What is a Clinical Esthetician? An In-depth Guide

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esthetician doing laser procedure

Demystifying the Role of the Clinical Esthetician

Most people who visit traditional spas for the occasional facial don’t often delve much into the specific roles and responsibilities of the professionals working on their skin— be it skincare specialists, beauty experts, estheticians, or skin therapists. But it’s important to know that each of these roles carry with them responsibilities that are very distinct from one another. 

So, what exactly does a clinical esthetician do? What do they specialize in? How does their role differ from others in the skincare field? 

The answer is not always straightforward, as this is a career that involves many nuances and areas of specialization. And the field itself is very multifaceted, encompassing a wide range of skin care specialists who go beyond regular beauty services to provide advanced treatments. 

But by understanding the different types of work settings, credentials, duties, and training pathways, you can gain better insight into this growing field.

And if you are considering treatments for skin conditions like acne, pigmentation, aging, sun damage or scarring, you may benefit from the services of a clinical esthetician. Read on to understand what they do, how they train, where they work and how they differ from regular estheticians.

What is a Clinical Esthetician

Clinical estheticians are licensed specialists that typically work under the supervision of a dermatologist. They differ from regular estheticians in that they go beyond the cosmetic side of skincare. They are licensed professionals that are formally certified and trained in advanced skin anatomy, physiology, diseases, and specialized treatments. 

To be a clinical esthetician, one must: 

  • Complete hours of training in treatments like laser and light therapy, chemical peels, and microdermabrasions.
  • For some states, pass a licensure exam that certifies their expertise in providing advanced skincare procedures.
  • Be able to confidently handle pharmaceutical-grade products and medical-grade tools to treat actual skin conditions.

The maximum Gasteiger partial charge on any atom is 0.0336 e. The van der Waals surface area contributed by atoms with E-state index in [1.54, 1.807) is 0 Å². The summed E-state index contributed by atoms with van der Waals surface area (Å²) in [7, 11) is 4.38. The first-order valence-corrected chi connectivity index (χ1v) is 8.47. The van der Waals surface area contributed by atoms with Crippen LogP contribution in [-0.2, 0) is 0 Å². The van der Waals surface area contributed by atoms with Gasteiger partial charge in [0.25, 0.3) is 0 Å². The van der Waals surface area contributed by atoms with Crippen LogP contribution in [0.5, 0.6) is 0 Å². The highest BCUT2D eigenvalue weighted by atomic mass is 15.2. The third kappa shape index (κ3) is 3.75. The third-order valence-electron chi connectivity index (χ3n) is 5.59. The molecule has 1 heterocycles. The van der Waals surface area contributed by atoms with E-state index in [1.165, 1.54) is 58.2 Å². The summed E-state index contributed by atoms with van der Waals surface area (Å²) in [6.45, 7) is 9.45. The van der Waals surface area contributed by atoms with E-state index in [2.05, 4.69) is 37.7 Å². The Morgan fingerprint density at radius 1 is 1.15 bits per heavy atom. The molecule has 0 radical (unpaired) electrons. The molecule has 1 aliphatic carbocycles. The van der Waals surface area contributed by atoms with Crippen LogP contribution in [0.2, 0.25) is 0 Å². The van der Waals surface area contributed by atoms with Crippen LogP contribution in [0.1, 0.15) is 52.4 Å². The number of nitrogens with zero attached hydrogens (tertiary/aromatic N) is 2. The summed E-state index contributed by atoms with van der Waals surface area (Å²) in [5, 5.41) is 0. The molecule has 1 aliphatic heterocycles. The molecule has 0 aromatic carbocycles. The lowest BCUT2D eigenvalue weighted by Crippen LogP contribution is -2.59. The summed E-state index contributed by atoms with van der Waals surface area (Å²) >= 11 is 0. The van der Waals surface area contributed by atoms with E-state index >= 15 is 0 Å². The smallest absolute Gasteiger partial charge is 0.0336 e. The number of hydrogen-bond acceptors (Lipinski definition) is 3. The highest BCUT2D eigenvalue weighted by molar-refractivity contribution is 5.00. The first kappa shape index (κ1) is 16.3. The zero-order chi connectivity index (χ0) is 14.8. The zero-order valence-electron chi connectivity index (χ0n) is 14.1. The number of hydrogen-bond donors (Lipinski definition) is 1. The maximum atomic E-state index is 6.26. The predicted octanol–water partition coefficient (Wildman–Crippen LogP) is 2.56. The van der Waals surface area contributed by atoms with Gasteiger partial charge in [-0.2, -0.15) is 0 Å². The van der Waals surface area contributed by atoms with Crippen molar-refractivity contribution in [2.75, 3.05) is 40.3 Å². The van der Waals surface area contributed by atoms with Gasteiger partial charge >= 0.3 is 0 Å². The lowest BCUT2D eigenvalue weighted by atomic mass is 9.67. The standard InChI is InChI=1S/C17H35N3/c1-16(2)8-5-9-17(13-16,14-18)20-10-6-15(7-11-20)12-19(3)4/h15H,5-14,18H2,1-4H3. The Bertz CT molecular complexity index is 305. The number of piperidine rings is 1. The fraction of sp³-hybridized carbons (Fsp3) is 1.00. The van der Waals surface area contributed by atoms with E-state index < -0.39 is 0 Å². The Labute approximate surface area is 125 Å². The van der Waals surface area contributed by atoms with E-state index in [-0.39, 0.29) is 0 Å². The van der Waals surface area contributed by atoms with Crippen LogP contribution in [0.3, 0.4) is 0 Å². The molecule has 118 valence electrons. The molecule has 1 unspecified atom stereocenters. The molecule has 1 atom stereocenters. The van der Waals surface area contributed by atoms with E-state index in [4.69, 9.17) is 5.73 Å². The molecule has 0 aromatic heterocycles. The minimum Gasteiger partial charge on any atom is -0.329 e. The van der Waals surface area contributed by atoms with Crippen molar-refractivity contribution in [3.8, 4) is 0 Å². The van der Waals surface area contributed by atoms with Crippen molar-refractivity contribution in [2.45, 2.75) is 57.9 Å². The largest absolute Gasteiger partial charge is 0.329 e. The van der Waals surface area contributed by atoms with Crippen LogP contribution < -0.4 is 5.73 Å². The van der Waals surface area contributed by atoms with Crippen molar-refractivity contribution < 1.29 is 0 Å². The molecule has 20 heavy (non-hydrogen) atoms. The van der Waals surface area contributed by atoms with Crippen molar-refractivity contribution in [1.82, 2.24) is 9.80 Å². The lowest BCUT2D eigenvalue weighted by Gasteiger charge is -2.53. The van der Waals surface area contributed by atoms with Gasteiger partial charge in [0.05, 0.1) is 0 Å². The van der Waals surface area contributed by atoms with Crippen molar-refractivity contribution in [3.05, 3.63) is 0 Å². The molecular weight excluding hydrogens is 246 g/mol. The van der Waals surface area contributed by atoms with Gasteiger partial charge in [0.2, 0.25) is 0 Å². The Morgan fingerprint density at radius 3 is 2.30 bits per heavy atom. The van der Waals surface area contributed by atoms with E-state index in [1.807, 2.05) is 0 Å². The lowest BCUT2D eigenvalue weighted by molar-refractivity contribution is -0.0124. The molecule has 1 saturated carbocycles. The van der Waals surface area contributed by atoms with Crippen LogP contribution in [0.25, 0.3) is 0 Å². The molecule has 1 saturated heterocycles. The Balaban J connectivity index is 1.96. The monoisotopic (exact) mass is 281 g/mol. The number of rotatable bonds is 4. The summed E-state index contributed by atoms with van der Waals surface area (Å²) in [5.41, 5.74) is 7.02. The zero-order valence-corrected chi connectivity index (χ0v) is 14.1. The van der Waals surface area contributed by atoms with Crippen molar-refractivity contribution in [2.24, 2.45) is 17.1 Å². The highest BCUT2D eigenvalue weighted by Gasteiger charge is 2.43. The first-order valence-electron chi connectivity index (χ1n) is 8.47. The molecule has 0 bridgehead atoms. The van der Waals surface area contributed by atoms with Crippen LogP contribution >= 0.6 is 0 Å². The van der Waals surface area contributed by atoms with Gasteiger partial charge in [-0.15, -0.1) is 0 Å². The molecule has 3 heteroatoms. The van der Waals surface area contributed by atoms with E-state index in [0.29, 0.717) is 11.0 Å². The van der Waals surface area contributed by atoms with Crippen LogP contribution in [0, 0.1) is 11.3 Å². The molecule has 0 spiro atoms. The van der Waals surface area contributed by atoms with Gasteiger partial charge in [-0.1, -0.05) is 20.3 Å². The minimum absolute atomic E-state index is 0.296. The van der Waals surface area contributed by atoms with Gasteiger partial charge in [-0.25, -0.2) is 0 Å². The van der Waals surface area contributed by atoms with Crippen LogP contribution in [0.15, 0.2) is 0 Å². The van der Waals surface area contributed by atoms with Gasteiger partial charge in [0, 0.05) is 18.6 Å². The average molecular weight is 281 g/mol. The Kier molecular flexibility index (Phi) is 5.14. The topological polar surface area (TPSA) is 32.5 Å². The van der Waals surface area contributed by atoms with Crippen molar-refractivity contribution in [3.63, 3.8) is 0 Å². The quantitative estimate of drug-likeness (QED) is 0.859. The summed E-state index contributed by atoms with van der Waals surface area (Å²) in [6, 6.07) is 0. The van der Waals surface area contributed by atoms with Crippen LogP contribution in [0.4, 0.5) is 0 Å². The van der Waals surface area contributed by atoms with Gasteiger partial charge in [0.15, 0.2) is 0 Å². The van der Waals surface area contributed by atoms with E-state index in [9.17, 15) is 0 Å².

• Provide customized treatment plans using a scientifically-grounded approach. 
  • Follow clinical protocols for sanitation, infection control, safe use of chemicals, tool disinfection, and waste disposal.
  • Coordinate care plans with supervising dermatologists to determine which prescription treatments and professional procedures will work best for clients. 
  • Stay up-to-date on the latest technologies and methods through continuing education in the field. 

How is a Clinical Esthetician Trained?

To become a licensed clinical esthetician requires extensive training beyond the basic esthetics programs taught at many cosmetology schools.

A clinical esthetician will complete 600-1000 hours of advanced coursework focused on topics like:

  • In-depth skin anatomy, physiology, disorders and diseases
  • Patient care, consultation, documentation and analysis
  • Strict sterilization, sanitation and contamination control procedures
  • Pharmacology, interactions and contraindications of medications
  • Light-based treatments like lasers and LED
  • Medical devices such as dermaplaning, microneedling and microdermabrasion
  • Injectables and clinical chemical peels
  • Regulations, compliance, privacy policies and legal issues

This training usually takes place at dedicated medical esthetics schools, post-graduate programs at cosmetology schools, manufacturers’ training facilities, hospital residency programs or specialized clinics and medical spas.

The table below provides an organized summary of the key credentials and licensing clinical estheticians require, including mandatory licenses as well as common voluntary certifications.

Mandatory CredentialsEsthetics license (600+ hours of training required, varies by state)Continuing education for license renewal
Common Additional CredentialsAdvanced training certificates in specialty areas (e.g. laser certifications, injectables administration certificates)CCE, or CME certification
OptionalNursing degreeMedical assistant diplomaAdditional state licenses for certain procedures

Where Do Clinical Estheticians Typically Work? 

esthetician doing facial treatment

While regular estheticians can be usually found working in your usual traditional spas and salons, clinical estheticians, with their specialized training, can extend their practice to medical or healthcare settings. 

Here is a list of the places where you can typically find clinical estheticians practicing their craft: 

Examining the Diverse Range of Job Duties

The day-to-day responsibilities of a clinical esthetician depend largely on where they work and what specialty services they offer.